Kasper Schmeichel has staunchly defended fellow goalkeeper David de Gea after recent criticism of the Manchester United No 1's form.
De Gea was under the spotlight again at the weekend after two errors led to goals in United's FA Cup semi-final defeat to Chelsea, with other incidents in recent months raising questions about his performances.
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He faces mounting pressure for the No 1 shirt next season with the future of Dean Henderson - currently on loan at Sheffield United - yet to be decided.
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But Leicester goalkeeper Schmeichel has passionately defended De Gea in an exclusive chat with Patrick Davison ahead of the two teams meeting on the Premier League's final day on Sunday, live on Sky Sports Main Event, as they battle it out for a place in the Champions League.
Schmeichel said: "It can be very difficult and you've got to remember, and this is with absolutely no disrespect to journalists or pundits, but you've actually never stood in that goal.
"You would classify things as mistakes or errors, and there are things that are glaring sometimes, but often this narrative can be created around a goalkeeper because it's the pundits and journalists' job to educate and that's their job. They're telling their educated opinions about goalkeeping, things like hand positions, feet positions, technical things which sometimes is quite damaging to a goalkeeper.
"You hear comments like, 'going with the wrong hand', or other throw away things that they'll say which will make the consumer or viewer think, 'oh yeah, that's right, I see he's done it again'.
"That's sometimes quite a dangerous narrative because all of a sudden it starts building momentum and for someone like David, I really feel for him because he has been unbelievable for so many years and every goalkeeper goes through periods [of poor form].
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"There is a lot of pressure also in the sense that you now have an England goalkeeper coming through and, like it or not, in this country when you have an English goalkeeper, that means so much and they really do tend to build them up.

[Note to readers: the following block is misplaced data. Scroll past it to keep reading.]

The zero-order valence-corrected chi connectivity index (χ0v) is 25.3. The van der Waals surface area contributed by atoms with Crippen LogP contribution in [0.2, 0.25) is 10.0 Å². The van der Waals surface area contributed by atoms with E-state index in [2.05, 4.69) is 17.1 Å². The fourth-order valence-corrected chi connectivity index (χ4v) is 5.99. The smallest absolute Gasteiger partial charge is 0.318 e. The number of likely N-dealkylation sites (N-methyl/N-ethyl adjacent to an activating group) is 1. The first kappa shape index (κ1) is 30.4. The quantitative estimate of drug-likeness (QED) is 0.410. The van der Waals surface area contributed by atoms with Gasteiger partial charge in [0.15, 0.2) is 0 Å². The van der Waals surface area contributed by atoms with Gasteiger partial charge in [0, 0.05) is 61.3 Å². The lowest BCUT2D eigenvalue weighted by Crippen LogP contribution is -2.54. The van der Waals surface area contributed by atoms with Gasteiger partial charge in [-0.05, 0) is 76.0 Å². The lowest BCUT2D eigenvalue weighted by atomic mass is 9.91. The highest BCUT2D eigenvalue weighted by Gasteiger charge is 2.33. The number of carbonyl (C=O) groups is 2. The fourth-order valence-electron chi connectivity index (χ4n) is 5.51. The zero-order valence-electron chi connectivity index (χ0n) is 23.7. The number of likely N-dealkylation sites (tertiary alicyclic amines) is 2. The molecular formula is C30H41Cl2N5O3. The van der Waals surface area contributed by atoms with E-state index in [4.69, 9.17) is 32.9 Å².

"I genuinely hope for someone like Dean Henderson, who's had an amazing season, that he can be allowed to develop. I hope for him, he gets another season, maybe two at Sheffield United and play the way he's done and then he'll be ready.
"But for now, David de Gea is still a world-class goalkeeper. It's a lonely position and those are the margins you play in as a goalkeeper - you simply cannot make mistakes because you will be punished.
"So the difference between goalkeepers and outfielders is the little, tiny, minute details which are the difference and when they go against you, they are really glaring and they will be spotted.
"Outfielders don't have to have the same mentality and they say we're crazy, which we are because we're the only ones who dare to take the responsibility because if outfielders took that kind of responsibility, we'd have some unbelievable players everywhere."
Is it time for De Gea to move on?
Former Australia goalkeeper Mark Schwarzer played for four different Premier League clubs during his illustrious career and, speaking on the Football Show, the 47-year-old believes De Gea would benefit from a change of surroundings.
"I was at Middlesbrough for 12 years and people began to think I was on the decline, but I needed to move on to give me a kick-start and to rejuvenate. For me, that was the best thing I ever did because it gave me that chance to prove a new set of fans wrong.
"De Gea is in a position now where I feel it is time, personally. There's a comparison to when Pepe Reina was at Liverpool towards the back end of his career. There was a period of 12 to 15 months when he made a lot of uncharacteristic mistakes.
"Once he moved on, he regained some of that form and he became that really good goalkeeper again. I think David de Gea's the same. I think it's time he moved on."
'Premier League pressure is a privilege'
All eyes will be on the King Power this weekend as Leicester look to make it into the Champions League for a second time, but Schmeichel has a comparative view on the pressure faced by footballers.
"I can't say what it is [the pressure of being a footballer] to anyone else but to me, it's a privilege," he added. "That's the reason I play, that knife edge that you play on, that pressure.
"There's talk of pressure in World Cups or in the Premier League - that's not pressure.
Pressure is playing in relegation battles in League Two where actual jobs are on the line and the money isn't there to support people's incomes, that's real pressure.
"Feeling that as a young man coming into a team like we had at Bury, for example, where people are literally fighting for their livelihoods, it means the world and is the difference between them having a job and not having a job.
"But playing in the Premier League, playing in World Cups, that's what you dream of and that's a real privilege."